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Debt relief orders financial crisis reaches younger generation

by Jim ONeil on January 3, 2012

in Personal Finance News

It seems no one in the UK is protected from financial difficulties. Recently revealed data indicates that the younger generation is facing the same miserable financial situation as their older counterparts.

According to official figures, more UK residents age 25 to 34 are resorting to Debt Relief Orders (DROs) for insolvency than any other age bracket.

A DRO is a new alternative to bankruptcy, designed for people with low incomes and few assets. It is cheaper, easier, and faster than bankruptcy and does not involve a court process.

During the one year coverage period, the individual is not required to make payments to included creditors and those creditors cannot take action against the individual.

This excludes creditors involved with student loans, child support, confiscation orders, and court fines. After one year has passed, the debts included in the DRO are forgiven and need not be repaid.

To qualify for a DRO, an individual must have qualifying debts totaling under £15,000, less than £300 worth of assets, a monthly disposable income under £50, and not be a homeowner.

If a vehicle is owned, it must be valued under £1,000. The person many not have had an existing Bankruptcy Order, Debt Relief Order, Bankruptcy Restrictions Order, or an Individual Voluntary Arrangement within the previous six years.

Debt Relief Orders went into effect in Wales and England in April 2009. Since that time, one in four people using them have been between the ages of 25 and 34.

The Insolvency Service has implemented a campaign entitled “Dealing With Your Debt” that encourages residents to take a proactive approach to debt.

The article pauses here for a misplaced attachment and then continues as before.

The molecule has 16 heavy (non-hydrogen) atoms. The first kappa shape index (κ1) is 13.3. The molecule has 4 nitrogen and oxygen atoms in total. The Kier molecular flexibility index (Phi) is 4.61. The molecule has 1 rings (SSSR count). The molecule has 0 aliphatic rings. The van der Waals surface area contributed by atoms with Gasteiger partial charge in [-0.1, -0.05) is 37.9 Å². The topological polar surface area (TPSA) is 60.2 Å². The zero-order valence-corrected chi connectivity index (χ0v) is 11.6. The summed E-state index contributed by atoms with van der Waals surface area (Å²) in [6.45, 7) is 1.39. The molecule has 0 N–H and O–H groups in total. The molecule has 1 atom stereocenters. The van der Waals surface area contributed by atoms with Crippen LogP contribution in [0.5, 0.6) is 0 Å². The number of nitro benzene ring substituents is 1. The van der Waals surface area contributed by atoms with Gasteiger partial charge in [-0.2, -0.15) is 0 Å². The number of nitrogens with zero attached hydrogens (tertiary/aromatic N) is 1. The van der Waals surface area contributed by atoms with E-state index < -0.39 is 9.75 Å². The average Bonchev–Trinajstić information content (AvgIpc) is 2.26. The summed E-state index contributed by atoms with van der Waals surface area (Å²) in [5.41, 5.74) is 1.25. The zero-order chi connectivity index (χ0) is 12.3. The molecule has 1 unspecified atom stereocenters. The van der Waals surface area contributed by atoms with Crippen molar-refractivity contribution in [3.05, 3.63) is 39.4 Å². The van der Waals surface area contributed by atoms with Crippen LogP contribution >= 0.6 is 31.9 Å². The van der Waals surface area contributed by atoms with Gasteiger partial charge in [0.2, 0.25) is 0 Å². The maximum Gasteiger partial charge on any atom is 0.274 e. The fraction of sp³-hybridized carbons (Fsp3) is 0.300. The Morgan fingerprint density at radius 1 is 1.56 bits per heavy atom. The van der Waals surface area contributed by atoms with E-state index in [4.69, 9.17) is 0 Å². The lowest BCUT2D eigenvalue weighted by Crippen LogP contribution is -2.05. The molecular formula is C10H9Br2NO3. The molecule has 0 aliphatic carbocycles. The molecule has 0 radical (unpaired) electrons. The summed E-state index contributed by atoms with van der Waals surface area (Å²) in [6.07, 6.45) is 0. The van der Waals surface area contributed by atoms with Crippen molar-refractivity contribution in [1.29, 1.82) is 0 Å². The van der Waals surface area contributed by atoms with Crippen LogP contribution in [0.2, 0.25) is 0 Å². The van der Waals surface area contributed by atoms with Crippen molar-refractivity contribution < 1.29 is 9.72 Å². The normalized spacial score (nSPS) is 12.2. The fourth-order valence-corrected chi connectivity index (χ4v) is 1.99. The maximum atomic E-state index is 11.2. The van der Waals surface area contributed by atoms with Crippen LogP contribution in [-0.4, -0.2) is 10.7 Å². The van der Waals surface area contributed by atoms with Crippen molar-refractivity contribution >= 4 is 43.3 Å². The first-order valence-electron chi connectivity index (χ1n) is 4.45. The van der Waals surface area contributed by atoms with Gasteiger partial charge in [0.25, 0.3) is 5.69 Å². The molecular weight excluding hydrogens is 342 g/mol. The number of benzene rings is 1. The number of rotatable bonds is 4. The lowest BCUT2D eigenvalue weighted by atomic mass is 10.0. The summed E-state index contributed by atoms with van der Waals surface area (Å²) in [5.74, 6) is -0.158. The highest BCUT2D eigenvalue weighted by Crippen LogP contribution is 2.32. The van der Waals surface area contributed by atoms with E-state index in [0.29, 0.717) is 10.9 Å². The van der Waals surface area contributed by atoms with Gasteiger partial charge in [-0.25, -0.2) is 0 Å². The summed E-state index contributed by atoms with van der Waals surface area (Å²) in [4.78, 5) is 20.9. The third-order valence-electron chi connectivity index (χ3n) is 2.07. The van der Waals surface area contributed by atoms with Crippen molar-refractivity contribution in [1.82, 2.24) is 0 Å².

Debt advice charities like the Consumer Credit Counseling Service and Citizens Advice Bureau are supporting the campaign.

Between loans, credit cards, and cash advances, many members of the younger generation are finding themselves in debt. The government and these charities encourage them to seek assistance from debt counselors to consolidate outstanding balances and establish a repayment plan.

These agencies also warm about the dangers of high interest financing like payday loans. Consumers should instead use cheap loans like those offered by banks and building societies.

Debt advice agencies can help people find the loans cheapest for them based on credit score and financial status.

Joanna Elson is the chief executive of Money Advice Trust, another debt advice charity that supports the government campaign. She commented that the financial picture is “bleaker” for the 25 to 34 years olds of today.

While their parents were purchasing a first home, establishing a pension, and saving money for their future at this age, today’s youth are struggling financially and are nowhere near this comfortable position.

Ms. Elson noted that free assistance is available to members of the younger generation who are struggling with debt. These services can make a huge difference, even helping consumers get out of the private rental market trap that is proving to be very expensive.

By taking a proactive approach to debt, 25 to 34 year olds can prevent themselves from becoming one of the 44,000 people with a DRO.

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